• A friend just insists that I join her in this keto diet.

    Asked by MyLungCancer on Thursday, February 13, 2020

    A friend just insists that I join her in this keto diet.

    Can someone explain to me what the noise is about this diet? And what would be the benefits or negatives be for someone on treatments or past treatments?

    15 Answers from the Community

    15 answers
    • 2943's Avatar
      2943

      I would check with my oncologist before starting any diet. Our bodies are working so hard during these treatments, it may not be the best for you. I want to concentrate on stomping this evil thing! The few peeps I know who went on Keto lost weight BUT when they stopped, it came back to visit.

      11 days ago
    • JaneA's Avatar
      JaneA

      A keto diet is low carbs and high fat. Personally, I don't think that this is a safe diet with so much fat.

      Most of us with cancer need a higher-protein diet to help rebuild muscle tissue that we lost during treatment. Your oncologist is the most appropriate person to advise you on your diet.

      I believe that exercise (strength training like weights and resistance bands) do more for us than any kind of "fad" diet.

      11 days ago
    • GregP_WN's Avatar
      GregP_WN

      I have never been a fan of any of these special diets that come and go. 100 years ago people didn't need a "special" diet to get by. We don't need them now. Eat a balanced and nutritious diet and watch your portions, don't eat the whole bowl of whatever it is you're eating, and you should be fine. I would politely decline and use your cancer and oncologist as an excuse if you need one to not hurt your friends feelings.

      11 days ago
    • Shoeless' Avatar
      Shoeless

      Keto is just another fad diet. They come and go ~ none of them stick around long, and with good reason. They aren't good for you. Stick with a balanced diet and maybe add some extra protein such as a protein shake drink once a day, or just eat more high protein meats like chicken. Stay away from fad diets whether you're doing treatments or not. Best of luck to you in your battle with the monster.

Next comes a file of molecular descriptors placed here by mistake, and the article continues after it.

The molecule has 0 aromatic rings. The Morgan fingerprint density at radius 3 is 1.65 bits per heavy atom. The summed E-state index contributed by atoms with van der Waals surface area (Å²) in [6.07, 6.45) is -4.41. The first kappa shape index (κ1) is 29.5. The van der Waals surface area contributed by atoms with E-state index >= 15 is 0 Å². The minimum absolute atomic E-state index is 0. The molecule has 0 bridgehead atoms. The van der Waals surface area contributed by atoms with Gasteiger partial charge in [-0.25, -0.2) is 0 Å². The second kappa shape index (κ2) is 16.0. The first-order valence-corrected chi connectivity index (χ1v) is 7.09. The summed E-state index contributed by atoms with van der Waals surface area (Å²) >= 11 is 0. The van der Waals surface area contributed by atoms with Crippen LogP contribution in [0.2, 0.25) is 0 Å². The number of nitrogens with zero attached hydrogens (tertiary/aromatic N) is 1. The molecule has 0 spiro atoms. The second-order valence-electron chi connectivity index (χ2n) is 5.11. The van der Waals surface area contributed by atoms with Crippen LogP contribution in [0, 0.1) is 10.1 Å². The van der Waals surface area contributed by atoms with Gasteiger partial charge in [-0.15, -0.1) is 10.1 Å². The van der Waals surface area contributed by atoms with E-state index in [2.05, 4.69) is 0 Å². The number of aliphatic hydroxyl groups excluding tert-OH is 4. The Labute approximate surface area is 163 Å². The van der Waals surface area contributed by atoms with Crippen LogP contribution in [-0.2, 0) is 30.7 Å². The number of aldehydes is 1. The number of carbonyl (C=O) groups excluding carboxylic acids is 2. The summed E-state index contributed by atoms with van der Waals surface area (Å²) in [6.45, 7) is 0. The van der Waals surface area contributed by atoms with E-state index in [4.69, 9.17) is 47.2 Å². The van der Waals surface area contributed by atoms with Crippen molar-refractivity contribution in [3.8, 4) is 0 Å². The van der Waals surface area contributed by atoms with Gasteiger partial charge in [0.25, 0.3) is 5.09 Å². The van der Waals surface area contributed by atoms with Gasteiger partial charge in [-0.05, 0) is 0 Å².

11 days ago
    • po18guy's Avatar
      po18guy

      Funny how everyone else knows what is best for us. I admire their zeal, but their compassion and investigative skills, not so much. I like to distill things to their essence: your friend has not preserved your life thus far - doctor has. Therefore...

      11 days ago
    • Bengal's Avatar
      Bengal

      My neighbor, who by the way raises Angus, tried to sell me on the keto diet. I agree with whoever said high fat and cancer do not mix. I try to just eat a balanced diet with whole grains, lots of fruits and veggies, chicken, fish, low fat dairy for bone health but light on the red meat, pasta, etc... The Common Sense Diet is the best.

      11 days ago
    • 2943's Avatar
      2943

      Our kidneys deal with filtering all sorts of crap. My urologist said 6 oz max. Keto tough on them.

      11 days ago
    • KB2013's Avatar
      KB2013

      I was going to a nutrition doctor, PhD who, while I was undergoing chemo/radiation told me to eat MacDonald’s burgers. People do lose weight using the Keto diet but, it comes back once they quit and it in no way is going to cure cancer or prevent a recurrence.

      11 days ago
    • Bengal's Avatar
      Bengal

      MacDonald"s hamburgers? Serioysly? When I was undergoing chemo just the thought would have made me throw up. Yuck.

      10 days ago
    • Shoeless' Avatar
      Shoeless

      McDonalds burgers??? Q: Who is the #1 purchaser of cows' eyeballs in the world? A: McDonalds. Nuff said.

      10 days ago
    • KB2013's Avatar
    • Shoeless' Avatar
      Shoeless

      KB2013 thanx for the link. My question is this ~ if they use only the muscle of the beef, what are those hard little chunks in their patties? The ones you can't chew? If they aren't ground up eyeballs, are they bone? Gristle? If cows' eyes aren't beef then what are they? Pork? Mutton? Snopes has come under scrutiny many times in the recent past for furnishing bad info, and in this instance they offer no proof of anything, merely their reasons for believing their claim. The USDA has very lax rules governing what can and cannot go into our food. How many rat hairs and mouse feces are allowed in chocolate? Look it up. At any rate, I don't eat McBurgers and haven't for many years simply because I do not like them.

      8 days ago
    • 2943's Avatar
      2943

      Be nice to get back to question and giving supportive thoughts. Hugs!

      8 days ago
    • BoiseB's Avatar
      BoiseB

      Diets should like shoes should fit the individual. There was a dietitian on my cancer team. I had regular appointments with her during treatment. After that my PCP referred me a dietitian 2 visits a year. Right now I am working with my Drs on pain management through diet. Basically they have done blood tests and determined what nutrients that I am deficient in. Then discussed ways to get them into my diet.

      8 days ago
    • Shoeless' Avatar
      Shoeless

      BoiseB I had a dietician on my treatment team as well, and she told me to limit fats and red meat, and eat lots of chicken white meat with no breading. I try to follow her advice for the most part even now that the cancer is gone. That being said, I sometimes just have to have a big ole juicy cheeseburger. That doesn't mean McGarbage though.

      7 days ago

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